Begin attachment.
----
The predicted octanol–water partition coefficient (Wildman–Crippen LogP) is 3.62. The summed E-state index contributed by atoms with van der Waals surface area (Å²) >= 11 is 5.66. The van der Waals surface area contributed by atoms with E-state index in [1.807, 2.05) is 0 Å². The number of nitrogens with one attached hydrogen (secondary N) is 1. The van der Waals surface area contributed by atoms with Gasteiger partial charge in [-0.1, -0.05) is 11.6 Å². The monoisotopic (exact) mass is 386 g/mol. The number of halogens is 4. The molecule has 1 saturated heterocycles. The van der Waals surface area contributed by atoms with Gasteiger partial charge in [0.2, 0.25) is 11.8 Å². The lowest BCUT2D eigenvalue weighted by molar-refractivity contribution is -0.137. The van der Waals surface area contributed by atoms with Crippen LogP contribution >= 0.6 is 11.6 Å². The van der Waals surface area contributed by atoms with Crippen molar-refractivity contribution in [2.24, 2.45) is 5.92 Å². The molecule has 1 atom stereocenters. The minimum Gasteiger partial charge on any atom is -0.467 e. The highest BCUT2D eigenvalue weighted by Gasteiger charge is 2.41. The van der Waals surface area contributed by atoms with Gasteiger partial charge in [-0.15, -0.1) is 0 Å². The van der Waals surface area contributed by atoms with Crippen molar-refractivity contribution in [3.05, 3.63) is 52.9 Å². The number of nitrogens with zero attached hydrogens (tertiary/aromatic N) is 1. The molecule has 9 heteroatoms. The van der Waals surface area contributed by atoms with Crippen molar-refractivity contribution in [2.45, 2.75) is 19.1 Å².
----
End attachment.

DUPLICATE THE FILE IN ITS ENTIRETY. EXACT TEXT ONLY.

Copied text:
The predicted octanol–water partition coefficient (Wildman–Crippen LogP) is 3.62. The summed E-state index contributed by atoms with van der Waals surface area (Å²) >= 11 is 5.66. The van der Waals surface area contributed by atoms with E-state index in [1.807, 2.05) is 0 Å². The number of nitrogens with one attached hydrogen (secondary N) is 1. The van der Waals surface area contributed by atoms with Gasteiger partial charge in [-0.1, -0.05) is 11.6 Å². The monoisotopic (exact) mass is 386 g/mol. The number of halogens is 4. The molecule has 1 saturated heterocycles. The van der Waals surface area contributed by atoms with Gasteiger partial charge in [0.2, 0.25) is 11.8 Å². The lowest BCUT2D eigenvalue weighted by molar-refractivity contribution is -0.137. The van der Waals surface area contributed by atoms with Crippen LogP contribution >= 0.6 is 11.6 Å². The van der Waals surface area contributed by atoms with Crippen molar-refractivity contribution in [2.24, 2.45) is 5.92 Å². The molecule has 1 atom stereocenters. The minimum Gasteiger partial charge on any atom is -0.467 e. The highest BCUT2D eigenvalue weighted by Gasteiger charge is 2.41. The van der Waals surface area contributed by atoms with Gasteiger partial charge in [-0.15, -0.1) is 0 Å². The van der Waals surface area contributed by atoms with Crippen molar-refractivity contribution in [3.05, 3.63) is 52.9 Å². The number of nitrogens with zero attached hydrogens (tertiary/aromatic N) is 1. The molecule has 9 heteroatoms. The van der Waals surface area contributed by atoms with Crippen molar-refractivity contribution in [2.45, 2.75) is 19.1 Å².